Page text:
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Israel shuts Hebron’s Ibrahimi Mosque to Muslim worshippers for Jewish holidays

The Ibrahimi Mosque in the West Bank city of Hebron has been temporarily closed for Muslim worshippers during Jewish holidays, as reported by the mosque director, Ghassan al-Rajabi, on Saturday. The mosque was reportedly opened to Israeli settlers during this time.

Anadolu Agency WORLD
Published September 16,2023

Israel has shut the flashpoint Ibrahimi Mosque in the West Bank city of Hebron for marking Jewish holidays, according to the mosque director on Saturday.

"Israeli forces closed the Ibrahimi Mosque on Friday night to Muslim worshippers, while it was opened to Israeli settlers," Ghassan al-Rajabi told Anadolu.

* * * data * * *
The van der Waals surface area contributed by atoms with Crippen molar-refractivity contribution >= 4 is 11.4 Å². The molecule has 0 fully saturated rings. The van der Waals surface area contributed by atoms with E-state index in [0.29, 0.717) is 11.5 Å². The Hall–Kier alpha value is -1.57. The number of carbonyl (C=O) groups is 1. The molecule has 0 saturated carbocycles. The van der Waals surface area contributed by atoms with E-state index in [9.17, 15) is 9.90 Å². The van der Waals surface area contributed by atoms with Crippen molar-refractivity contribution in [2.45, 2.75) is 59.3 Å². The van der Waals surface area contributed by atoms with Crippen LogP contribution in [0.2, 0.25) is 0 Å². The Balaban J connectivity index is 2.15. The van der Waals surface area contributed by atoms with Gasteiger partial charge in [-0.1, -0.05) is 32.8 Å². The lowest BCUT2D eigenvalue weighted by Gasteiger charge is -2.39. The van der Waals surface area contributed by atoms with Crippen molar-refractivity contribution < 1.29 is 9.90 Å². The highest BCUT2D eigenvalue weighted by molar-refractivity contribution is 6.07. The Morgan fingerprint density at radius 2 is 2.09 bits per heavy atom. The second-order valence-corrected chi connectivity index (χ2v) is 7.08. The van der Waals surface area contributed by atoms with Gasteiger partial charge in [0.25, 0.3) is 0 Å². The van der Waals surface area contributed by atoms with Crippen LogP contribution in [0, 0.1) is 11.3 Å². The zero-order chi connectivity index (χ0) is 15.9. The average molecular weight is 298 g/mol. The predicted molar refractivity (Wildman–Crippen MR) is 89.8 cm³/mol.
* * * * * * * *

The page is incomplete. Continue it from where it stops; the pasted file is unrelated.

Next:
He said the mosque will remain closed until Saturday evening.

Israeli settlers will observe the Rosh Hashanah holiday from Sept. 15 to Sept. 17 this year. They will also mark the Sukkot holiday at the end of September and the Simhat Torah holiday on Oct. 6.

During Jewish holidays, the Israeli army seals off the mosque to Muslims for up to ten days a year.

Revered by both Muslims and Jews, Hebron's Ibrahimi Mosque complex is believed to be the burial site of the prophets Abraham, Isaac, and Jacob.

After the 1994 massacre of 29 Palestinian worshippers inside the mosque by a Jewish extremist settler, Baruch Goldstein, the Israeli authorities divided the mosque complex between Muslim and Jewish worshippers.

UNESCO World Heritage Committee decided in July 2017 to include the Ibrahimi Mosque and the old city of Hebron on its World Heritage List.

Hebron is home to roughly 160,000 Palestinian Muslims and about 500 Jewish settlers. The latter live in a series of Jewish-only enclaves heavily guarded by Israeli troops.